44. 44. Rotations of Mandible  The rotation of the mandible due to vertical growth discrepancies also has to be distinguished. H & V G R O WTH MO R PHI N G S 3 www.indiandentalacademy.com
  45. 45. Vertical Maxillary Excess  Vertical maxillary excess brings about a clockwise rotation of the mandible and a class II situation. www.indiandentalacademy.com
  46. 46. Decreased Condylar Growth  Decreased condylar growth and decreased ramal height swings the mandible backward. www.indiandentalacademy.com
  47. 47. Excess Condylar Growth  Excessive condylar growth causes forward rotation of the mandible leading to a class II deep bite situation. www.indiandentalacademy.com
  48. 48.   During the 1940s and 50s even class II due to vertical maxillary excess were treated with cervical pull headgear. This accentuated the problem rather than solve it. Flash Player Movie www.indiandentalacademy.com
  49. 49.  The disastrous results obtained led to the realization that the traditional cookbook approach of treating all class II malocclusions with either   A bite jumping appliance or a kloehn’s cervical headgear might not be the right approach after all. www.indiandentalacademy.com
  50. 50.   Now the concept changed such that when facial morphology indicated that vertical growth had been excessive or that condylar growth had been deficient, the plan was to inhibit the downward growth of the maxillary molars. When it is determined that vertical growth is deficient, the choice is to stimulate the vertical growth of the alveolar processes. www.indiandentalacademy.com
  51. 51.  This quantum shift in knowledge about the causative factors of class II malocclusion brought into light an entirely new gamut of treatment possibilities. www.indiandentalacademy.com
  52. 52.  Now let us look at some class II cases with predominant vertical discrepancy and their treatment options. www.indiandentalacademy.com
  53. 53. www.indiandentalacademy.com
  54. 54. TRANSVERSE  DISCREPANCY It has only been during the last two decades or so that the role of transverse dimension has been a topic of interest to the typical practicing orthodontist. www.indiandentalacademy.com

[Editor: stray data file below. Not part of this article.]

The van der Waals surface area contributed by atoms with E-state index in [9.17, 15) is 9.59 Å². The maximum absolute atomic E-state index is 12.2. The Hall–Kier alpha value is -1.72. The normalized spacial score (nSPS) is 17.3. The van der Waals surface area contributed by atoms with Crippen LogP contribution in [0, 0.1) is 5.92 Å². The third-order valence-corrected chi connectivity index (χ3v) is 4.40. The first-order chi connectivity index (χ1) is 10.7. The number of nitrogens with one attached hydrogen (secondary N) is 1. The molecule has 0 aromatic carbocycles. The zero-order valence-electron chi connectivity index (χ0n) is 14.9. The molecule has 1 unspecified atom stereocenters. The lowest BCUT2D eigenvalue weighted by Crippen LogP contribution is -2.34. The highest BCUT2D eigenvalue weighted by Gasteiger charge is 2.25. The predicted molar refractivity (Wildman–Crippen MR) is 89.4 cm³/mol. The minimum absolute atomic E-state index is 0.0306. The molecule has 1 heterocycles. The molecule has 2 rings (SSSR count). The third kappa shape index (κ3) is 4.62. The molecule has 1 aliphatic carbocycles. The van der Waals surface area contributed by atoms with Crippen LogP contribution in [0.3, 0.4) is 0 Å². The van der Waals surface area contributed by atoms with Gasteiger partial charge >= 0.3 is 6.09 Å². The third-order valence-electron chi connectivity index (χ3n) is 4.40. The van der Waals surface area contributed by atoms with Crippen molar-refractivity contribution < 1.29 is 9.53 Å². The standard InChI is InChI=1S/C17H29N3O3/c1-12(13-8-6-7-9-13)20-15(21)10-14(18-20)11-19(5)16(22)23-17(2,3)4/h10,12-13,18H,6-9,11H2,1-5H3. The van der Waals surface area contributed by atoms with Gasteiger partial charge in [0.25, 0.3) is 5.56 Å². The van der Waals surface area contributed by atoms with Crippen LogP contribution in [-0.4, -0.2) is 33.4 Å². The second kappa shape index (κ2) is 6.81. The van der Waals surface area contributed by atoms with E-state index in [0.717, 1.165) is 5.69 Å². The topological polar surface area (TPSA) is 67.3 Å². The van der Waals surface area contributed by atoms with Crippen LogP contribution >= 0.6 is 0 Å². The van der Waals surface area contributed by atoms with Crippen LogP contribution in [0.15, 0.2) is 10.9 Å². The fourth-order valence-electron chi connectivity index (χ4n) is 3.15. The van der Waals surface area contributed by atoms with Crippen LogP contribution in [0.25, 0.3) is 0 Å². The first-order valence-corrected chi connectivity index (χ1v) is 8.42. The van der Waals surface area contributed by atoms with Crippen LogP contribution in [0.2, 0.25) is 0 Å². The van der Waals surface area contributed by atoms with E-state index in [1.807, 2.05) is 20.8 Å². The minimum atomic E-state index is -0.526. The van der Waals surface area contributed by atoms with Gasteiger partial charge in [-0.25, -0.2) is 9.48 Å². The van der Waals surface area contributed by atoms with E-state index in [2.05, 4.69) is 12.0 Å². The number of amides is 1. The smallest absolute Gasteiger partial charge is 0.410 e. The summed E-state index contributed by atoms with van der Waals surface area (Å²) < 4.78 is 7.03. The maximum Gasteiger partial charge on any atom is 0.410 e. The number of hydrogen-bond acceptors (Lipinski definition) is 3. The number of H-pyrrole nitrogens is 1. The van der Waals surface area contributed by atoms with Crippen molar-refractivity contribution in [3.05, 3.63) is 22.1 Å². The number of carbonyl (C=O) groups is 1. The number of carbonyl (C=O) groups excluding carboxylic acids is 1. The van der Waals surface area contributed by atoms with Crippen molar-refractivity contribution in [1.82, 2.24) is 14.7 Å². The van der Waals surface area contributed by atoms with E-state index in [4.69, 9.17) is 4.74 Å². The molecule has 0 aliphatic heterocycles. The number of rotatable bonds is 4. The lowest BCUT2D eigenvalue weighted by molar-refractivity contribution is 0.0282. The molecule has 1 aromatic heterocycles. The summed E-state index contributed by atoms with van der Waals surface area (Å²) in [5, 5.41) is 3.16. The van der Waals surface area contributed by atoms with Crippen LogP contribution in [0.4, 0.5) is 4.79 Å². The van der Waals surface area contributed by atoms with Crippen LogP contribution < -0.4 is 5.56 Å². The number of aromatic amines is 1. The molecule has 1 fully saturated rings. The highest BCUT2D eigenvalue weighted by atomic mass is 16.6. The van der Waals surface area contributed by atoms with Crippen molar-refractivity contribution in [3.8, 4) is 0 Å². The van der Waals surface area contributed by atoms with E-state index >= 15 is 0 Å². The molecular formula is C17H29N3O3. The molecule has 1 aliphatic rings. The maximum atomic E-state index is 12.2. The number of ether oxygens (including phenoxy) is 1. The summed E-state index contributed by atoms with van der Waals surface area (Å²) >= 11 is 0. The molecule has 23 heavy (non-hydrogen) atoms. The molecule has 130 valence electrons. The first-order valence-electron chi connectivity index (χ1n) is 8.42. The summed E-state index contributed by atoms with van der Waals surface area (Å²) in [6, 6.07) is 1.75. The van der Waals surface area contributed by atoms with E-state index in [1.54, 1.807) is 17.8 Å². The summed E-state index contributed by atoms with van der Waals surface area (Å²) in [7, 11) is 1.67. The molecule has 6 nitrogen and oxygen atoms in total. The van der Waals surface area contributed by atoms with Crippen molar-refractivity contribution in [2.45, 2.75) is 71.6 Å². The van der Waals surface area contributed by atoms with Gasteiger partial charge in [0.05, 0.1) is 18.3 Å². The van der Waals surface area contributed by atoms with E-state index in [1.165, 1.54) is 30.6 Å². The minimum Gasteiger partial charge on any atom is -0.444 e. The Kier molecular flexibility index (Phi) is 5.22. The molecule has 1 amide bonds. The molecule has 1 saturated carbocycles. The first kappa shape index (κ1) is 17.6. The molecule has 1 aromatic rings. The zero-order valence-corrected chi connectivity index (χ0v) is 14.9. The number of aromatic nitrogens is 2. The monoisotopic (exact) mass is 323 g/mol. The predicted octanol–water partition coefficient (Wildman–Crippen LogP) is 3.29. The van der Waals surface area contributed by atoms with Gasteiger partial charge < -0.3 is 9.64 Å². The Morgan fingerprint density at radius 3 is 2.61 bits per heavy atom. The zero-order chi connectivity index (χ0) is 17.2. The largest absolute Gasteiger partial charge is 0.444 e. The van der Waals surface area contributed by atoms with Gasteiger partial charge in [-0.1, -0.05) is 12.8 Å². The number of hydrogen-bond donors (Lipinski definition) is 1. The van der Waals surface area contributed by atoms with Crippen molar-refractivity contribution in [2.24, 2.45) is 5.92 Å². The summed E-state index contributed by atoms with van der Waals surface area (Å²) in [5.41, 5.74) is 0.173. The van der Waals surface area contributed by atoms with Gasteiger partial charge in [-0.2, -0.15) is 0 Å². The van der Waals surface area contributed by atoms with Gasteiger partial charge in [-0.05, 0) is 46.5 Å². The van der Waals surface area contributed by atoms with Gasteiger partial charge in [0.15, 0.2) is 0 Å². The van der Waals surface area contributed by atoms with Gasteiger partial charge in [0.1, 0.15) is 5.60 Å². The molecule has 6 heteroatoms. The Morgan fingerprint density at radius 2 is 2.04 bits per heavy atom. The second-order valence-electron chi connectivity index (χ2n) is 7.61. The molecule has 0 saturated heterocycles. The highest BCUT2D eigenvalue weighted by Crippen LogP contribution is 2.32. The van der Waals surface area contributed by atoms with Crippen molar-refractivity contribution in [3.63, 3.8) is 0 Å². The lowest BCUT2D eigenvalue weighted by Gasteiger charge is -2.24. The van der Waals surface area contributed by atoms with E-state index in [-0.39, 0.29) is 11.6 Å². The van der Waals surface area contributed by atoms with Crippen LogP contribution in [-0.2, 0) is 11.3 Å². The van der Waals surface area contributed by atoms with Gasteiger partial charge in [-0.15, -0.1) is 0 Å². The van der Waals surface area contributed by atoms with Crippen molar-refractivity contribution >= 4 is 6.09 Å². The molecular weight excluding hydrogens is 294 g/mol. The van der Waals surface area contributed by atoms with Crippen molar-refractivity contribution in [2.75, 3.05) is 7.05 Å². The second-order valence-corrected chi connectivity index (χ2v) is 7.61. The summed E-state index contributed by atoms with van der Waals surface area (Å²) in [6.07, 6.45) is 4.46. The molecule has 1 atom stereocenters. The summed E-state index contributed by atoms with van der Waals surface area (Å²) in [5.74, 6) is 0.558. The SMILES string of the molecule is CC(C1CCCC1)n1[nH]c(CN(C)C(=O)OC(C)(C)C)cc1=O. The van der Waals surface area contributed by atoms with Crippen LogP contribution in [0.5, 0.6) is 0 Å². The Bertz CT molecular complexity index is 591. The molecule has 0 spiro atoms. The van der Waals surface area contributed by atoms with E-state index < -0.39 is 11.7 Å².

55. 55.  Infact, the skeletal imbalances in the transverse dimension often are ignored or simply not recognized, and thus the treatment options for such patients by necessity are more limited than if these transverse skeletal problems were recognized. www.indiandentalacademy.com
  56. 56.  Many class II malocclusions, when evaluated clinically have no obvious maxillary constriction. www.indiandentalacademy.com
  57. 57.   When a set of study models of the patient are “hand articulated", how-ever, it becomes obvious that when the dental casts are placed with the posterior dentition in a Class I relationship, a unilateral or a bilateral cross bite is produced. This indicates the presence of maxillary constriction as a component of class II malocclusion. www.indiandentalacademy.com
  58. 58. FOOT AND SHOE MECHANISM   Richen Bach and Taatz in 1971 used the example of a foot and a shoe, with the foot representing the mandible and the shoe representing the maxilla. If the shoe is too narrow, it is impossible for the foot to slide fully into the shoe. By widening the shoe, the foot slides forward into its usual position. Flash Player Mov ie www.indiandentalacademy.com
  59. 59.  When treating in the mixed dentition, the first step in the treatment of mild to moderate Class II malocclusions characterized, at least in part, by mild mandibular skeletal retraction and maxillary constriction may be expansion of maxilla. www.indiandentalacademy.com
  60. 60.  The patients can be left in a over expanded position with contacts still being maintained between the upper lingual cusps and lower buccal cusps of the posterior teeth. www.indiandentalacademy.com
  61. 61.   Widening the maxilla often leads to a spontaneous forward posturing of the mandible during the retention period. After 6 to 12 months, the spontaneous correction of the class II relationship can be seen in many mild to moderate class II patients. www.indiandentalacademy.com
  62. 62.  The net result of this change in outlook has been a reduction in the number of functional jaw orthopedic appliances that now are used in the treatment of mild to moderate class II malocclusion. www.indiandentalacademy.com
  63. 63. www.indiandentalacademy.com
  64. 64. www.indiandentalacademy.com
  65. 65. 3. The Etiology The Nature of the Problem (If Possible) www.indiandentalacademy.com
  66. 66. Deep Mento-Labial Sulcus www.indiandentalacademy.com
  67. 67. Mouth Breathing www.indiandentalacademy.com
  68. 68. Enlarged Tonsils www.indiandentalacademy.com
  69. 69. Infantile swallow www.indiandentalacademy.com
  70. 70. Tongue thrust swallow www.indiandentalacademy.com
  71. 71. Hyperactive mentalis www.indiandentalacademy.com
  72. 72. FUNCTIONAL ANALYSIS www.indiandentalacademy.com
  73. 73. FUNCTIONAL ANALYSIS www.indiandentalacademy.com
  74. 74. Normal Closure (Without Shift) www.indiandentalacademy.com
  75. 75. Posterior shift of Mandible 8 8 7 7 7 www.indiandentalacademy.com 7 8 88
  76. 76. VERTICAL RELATIONSHIP TRUE DEEP BITE PSEUDO DEEP BITE www.indiandentalacademy.com
  77. 77. LATEROGNATHY www.indiandentalacademy.com
  78. 78. LATEROCCLUSION www.indiandentalacademy.com
  79. 79. www.indiandentalacademy.com Leader in continuing dental education www.indiandentalacademy.com